A cargo ship capsized off the coast of Brunswick, Georgia, some 80 miles south of Savannah in the wee hours of Sunday.

According to the updates by Coast Guard 20 out of 24 people aboard had been rescued. But four are still missing. The 656-foot ship Golden Ray became disabled in St. Simons Sound.

Capt. John Reed, Commander of Coast Guard Sector in Charleston told reporters Sunday afternoon that several people were rescued from the vessel at “multiple points.”

More rescue operations had to be paused after noticing the fire and black smoke on the ship. 

“As smoke and flames began to appear our crews ... assessed the situation was too risky to further go inside the vessel to attempt to locate the four individuals who remain missing at this time,” Reed said.

He said rescue work would continue once the ship is deemed safe.

It was at 2 a.m. authorities were alerted about a vessel listing, Reed added. Soon, the Coast Guard and other agencies responded. The capsized ship was carrying vehicles.

Difficult rescue operations

According to Coast Guard’s official Phillip VanderWeit, the rescue personnel arrived at the listing vessel around 3 a.m.

The distressed crew members had to be taken out through different parts of the ship said VanderWeit.

While a few were pulled into helicopters others were lowered into boats by a fire hose.

The majority of the crew members were lifted to safety around 4 and 5 a.m., VanderWeit confirmed.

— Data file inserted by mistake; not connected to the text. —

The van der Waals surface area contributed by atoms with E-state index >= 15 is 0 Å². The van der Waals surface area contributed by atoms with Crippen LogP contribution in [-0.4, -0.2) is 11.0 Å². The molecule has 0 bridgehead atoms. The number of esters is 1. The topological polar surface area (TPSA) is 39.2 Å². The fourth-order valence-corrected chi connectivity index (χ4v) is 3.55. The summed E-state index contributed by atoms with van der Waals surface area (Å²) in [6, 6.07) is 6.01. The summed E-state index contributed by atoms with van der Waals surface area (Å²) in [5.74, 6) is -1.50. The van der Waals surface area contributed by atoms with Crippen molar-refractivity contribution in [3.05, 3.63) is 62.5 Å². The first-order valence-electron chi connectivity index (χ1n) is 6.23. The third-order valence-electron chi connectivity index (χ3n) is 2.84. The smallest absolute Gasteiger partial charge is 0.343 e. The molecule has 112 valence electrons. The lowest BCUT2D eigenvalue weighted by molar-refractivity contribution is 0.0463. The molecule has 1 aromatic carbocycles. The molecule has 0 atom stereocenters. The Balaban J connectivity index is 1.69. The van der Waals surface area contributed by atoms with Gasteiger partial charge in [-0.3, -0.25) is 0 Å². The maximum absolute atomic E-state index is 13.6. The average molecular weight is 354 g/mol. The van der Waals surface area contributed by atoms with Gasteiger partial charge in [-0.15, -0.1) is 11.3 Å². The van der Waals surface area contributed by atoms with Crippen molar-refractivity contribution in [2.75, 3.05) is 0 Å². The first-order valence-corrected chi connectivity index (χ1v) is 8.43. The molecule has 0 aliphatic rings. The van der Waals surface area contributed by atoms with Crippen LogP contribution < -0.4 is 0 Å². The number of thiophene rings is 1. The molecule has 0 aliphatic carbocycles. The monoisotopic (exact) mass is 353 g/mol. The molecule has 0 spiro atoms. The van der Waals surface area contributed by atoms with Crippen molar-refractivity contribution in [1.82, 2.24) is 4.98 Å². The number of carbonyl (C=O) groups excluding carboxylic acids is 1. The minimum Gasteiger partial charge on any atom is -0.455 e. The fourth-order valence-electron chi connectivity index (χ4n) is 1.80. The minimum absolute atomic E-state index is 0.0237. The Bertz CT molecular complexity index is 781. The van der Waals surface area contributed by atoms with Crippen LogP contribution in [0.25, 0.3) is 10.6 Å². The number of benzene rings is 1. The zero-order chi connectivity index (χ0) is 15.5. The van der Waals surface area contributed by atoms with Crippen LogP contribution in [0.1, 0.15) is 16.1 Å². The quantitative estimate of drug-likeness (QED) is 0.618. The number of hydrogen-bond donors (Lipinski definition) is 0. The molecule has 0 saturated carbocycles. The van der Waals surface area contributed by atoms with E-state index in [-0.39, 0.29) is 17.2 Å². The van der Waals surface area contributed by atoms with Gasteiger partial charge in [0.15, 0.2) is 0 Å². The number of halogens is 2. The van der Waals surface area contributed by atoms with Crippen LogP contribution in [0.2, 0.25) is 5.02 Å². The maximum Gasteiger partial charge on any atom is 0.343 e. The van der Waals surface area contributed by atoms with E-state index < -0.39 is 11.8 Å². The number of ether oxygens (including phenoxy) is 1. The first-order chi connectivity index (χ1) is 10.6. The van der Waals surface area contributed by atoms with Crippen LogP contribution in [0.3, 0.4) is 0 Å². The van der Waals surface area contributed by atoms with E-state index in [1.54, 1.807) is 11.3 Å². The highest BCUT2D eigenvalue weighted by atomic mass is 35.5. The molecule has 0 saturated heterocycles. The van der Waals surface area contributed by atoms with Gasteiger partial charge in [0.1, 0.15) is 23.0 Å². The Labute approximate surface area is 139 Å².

Footage showed an MH-65 Dolphin helicopter hovering over the overturned ship.

The ship, sailing under the flag of the Marshall Islands was supposed to reach Baltimore on Monday, per shipping news from MarineTraffic.com.

But the shipping companies have not been named in the reports. The crew included Filipinos and South Koreans.

The International Seafarers' Center in Brunswick provided food and clothing to the rescued crew members, Vicki West, the center's director said.

The cause of the accident is being investigated and an emergency safety zone has been established in St. Simons Sound. 

Other ships have been restrained from entering within a half-mile of the Golden Ray, the Coast Guard added.  As ships seek comply with the new fuel regulations the oil industry will need to make a major shift As ships seek comply with the new fuel regulations the oil industry will need to make a major shift Photo: AFP / Roslan RAHMAN

However, no environmental hazards from the shipping mishap have been detected as the cargo vessel is on its side in the water, added Cmdr. Norm Witt, in charge of Coast Guard's Marine Safety Unit in Savannah.

‘Currently, I would say there is no active release of pollution,” Witt told reporters. Still, pollution mitigation strategies have been activated.

A swimming advisory has been issued for beaches in St. Simons and Jekyll Island, according to the Georgia Department of Natural Resources, considering the potential environmental impacts.